To show that the biblical gospel is not formed by one or another isolated passage that cannot support doctrine, I sought to show a much greater biblical content, clearly demonstrating that Dave’s study was extremely arbitrary and that it absolutely ignored the total content of the Scriptures that vigorously repudiate all his attempts.

Nonsense; but an “E for effort . . .”

Without further ado, I will go over the 205 proofs below found throughout Scripture, broken down especially into four main points:

1. Peter’s supposed supremacy over the other apostles in general.

2. Peter’s supposed supremacy over John.

3. Peter’s supposed supremacy over Paul.

4. Peter’s supposed primacy in Rome for 25 years.

After all this, I believe that there will be no more people left who prefer to be clubbed with their isolated biblical passages. Anyone who analyzes the New Testament as closely as I did before composing the present study can easily see how what the Bible overthrows most is the supposed “primacy of Peter.” Read and have fun. The peace of Christ be with all brothers.

Peace and joy of Christ to Lucas and all. May the best argument prevail and may God open our eyes, give us all an open mind and heart, and lead and guide us into the fullness and splendor of biblical truth and revelation, wherever it “goes”. Kick your socks off, find a nice easy chair, and enjoy the “ride.” I know I will enjoy writing this. I hope readers enjoy reading it too.

Evidence that Peter did not exercise primacy over the other apostles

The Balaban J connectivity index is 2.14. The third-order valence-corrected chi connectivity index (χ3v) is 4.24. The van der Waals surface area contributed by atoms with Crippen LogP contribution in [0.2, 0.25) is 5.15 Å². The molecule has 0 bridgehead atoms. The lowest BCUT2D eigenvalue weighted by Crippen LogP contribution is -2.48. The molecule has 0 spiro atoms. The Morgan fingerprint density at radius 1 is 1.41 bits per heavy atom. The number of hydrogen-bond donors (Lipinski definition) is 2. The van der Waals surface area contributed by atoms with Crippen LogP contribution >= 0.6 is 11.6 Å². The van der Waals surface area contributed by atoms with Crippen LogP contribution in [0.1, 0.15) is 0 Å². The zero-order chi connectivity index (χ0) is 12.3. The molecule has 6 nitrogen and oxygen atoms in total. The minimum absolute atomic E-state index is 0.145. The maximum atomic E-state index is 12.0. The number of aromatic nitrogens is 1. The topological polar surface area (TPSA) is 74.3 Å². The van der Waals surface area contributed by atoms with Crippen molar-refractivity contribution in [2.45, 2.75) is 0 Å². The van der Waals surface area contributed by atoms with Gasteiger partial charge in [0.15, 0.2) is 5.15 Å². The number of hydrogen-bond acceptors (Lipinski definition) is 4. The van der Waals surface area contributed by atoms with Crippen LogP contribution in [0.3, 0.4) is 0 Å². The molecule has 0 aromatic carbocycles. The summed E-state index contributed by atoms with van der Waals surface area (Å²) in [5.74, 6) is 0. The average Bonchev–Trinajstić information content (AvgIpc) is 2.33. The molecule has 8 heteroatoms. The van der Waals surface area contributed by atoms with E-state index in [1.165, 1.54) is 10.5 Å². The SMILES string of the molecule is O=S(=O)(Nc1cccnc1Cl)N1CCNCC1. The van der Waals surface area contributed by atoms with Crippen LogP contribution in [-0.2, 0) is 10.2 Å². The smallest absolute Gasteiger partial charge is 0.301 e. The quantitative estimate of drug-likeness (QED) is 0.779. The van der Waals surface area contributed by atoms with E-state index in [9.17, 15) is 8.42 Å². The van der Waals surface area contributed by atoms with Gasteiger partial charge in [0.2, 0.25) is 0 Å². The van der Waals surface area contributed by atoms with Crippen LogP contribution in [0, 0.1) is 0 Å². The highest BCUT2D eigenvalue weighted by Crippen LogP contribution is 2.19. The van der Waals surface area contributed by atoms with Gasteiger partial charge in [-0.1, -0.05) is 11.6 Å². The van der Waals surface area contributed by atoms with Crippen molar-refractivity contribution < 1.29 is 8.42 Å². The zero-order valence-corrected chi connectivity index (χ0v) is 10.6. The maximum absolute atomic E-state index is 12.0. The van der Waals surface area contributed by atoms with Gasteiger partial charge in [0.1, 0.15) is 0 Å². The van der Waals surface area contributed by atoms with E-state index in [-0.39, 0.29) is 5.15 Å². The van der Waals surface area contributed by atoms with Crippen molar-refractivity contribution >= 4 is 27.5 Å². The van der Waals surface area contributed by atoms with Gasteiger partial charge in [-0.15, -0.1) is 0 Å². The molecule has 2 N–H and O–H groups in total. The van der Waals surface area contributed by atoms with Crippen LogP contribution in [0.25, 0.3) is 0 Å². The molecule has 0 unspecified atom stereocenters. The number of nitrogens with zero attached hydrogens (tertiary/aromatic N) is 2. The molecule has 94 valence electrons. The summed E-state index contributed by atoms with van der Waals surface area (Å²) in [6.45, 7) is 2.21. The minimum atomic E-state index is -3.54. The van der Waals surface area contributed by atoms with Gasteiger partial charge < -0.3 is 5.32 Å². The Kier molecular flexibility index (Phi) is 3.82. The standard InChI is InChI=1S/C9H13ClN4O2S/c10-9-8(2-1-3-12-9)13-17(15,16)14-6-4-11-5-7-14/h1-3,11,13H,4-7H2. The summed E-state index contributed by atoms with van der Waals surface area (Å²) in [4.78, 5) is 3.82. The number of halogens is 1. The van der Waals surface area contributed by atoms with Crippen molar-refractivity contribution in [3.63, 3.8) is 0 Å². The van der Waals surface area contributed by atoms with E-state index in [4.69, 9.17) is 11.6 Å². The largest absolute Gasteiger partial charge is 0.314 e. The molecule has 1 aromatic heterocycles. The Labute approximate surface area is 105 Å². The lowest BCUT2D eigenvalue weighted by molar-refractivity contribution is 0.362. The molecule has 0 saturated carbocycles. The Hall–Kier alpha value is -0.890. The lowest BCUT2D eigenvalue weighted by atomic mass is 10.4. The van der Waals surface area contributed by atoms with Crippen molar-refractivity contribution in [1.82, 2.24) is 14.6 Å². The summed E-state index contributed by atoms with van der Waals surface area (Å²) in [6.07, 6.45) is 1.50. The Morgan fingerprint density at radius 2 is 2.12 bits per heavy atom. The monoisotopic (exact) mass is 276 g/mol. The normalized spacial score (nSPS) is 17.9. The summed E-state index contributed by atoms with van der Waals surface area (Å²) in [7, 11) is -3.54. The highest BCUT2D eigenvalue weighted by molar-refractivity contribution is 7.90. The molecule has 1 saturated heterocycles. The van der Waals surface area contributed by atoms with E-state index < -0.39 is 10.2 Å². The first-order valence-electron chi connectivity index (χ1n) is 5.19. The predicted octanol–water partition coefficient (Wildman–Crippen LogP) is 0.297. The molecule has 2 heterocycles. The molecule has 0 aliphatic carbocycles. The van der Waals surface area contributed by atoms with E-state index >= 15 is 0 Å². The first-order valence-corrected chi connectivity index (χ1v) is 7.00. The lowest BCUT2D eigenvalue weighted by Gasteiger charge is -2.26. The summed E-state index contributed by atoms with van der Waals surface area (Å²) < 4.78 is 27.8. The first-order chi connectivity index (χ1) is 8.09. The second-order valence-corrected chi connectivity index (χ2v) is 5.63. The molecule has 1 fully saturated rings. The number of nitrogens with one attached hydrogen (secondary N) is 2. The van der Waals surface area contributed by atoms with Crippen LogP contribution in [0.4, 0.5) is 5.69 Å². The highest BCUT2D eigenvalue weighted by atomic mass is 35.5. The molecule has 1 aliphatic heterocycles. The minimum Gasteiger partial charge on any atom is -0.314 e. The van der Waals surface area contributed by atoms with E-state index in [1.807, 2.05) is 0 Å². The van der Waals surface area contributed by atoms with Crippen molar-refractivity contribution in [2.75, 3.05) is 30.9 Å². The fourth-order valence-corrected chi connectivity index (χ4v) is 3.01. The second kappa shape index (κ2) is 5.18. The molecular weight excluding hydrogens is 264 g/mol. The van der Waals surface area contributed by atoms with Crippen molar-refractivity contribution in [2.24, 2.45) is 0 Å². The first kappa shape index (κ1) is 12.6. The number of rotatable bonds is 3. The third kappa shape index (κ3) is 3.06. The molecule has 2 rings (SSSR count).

1. The disciples asked “who is the greatest in the kingdom of heaven” (Mt.18:1). Jesus, however, did not take the opportunity to say that it was Peter; quite the opposite! If Peter exercised primacy among the apostles, it would have been no problem for Jesus to end the question right away by answering as Catholics openly declare – that it is Peter, and that’s it!

This is a silly and frivolous, unserious argument. The whole point of the passage is that this was an instance of presumptive arrogance, pride, and spiritual immaturity among two disciples: to be fighting about who was the “greatest” disciple. Jesus cuts right through the pride, stating, “Whoever humbles himself like this child, he is the greatest in the kingdom of heaven” (Mt 18:4). He reiterates later: “He who is greatest among you shall be your servant; whoever exalts himself will be humbled, and whoever humbles himself will be exalted” (Mt 23:11-12).

The two disciples in question knew they were wrong, since on one occasion Jesus asked them what they were “discussing” and the text says “they were silent; for on the way they had discussed with one another who was the greatest” (Mk 9:33-34). Jesus said: “he who is least among you all is the one who is great” (Lk 9:48). It was James and John who were the disciples who talked like this: as we know from other passages (and the anger of the other ten against them):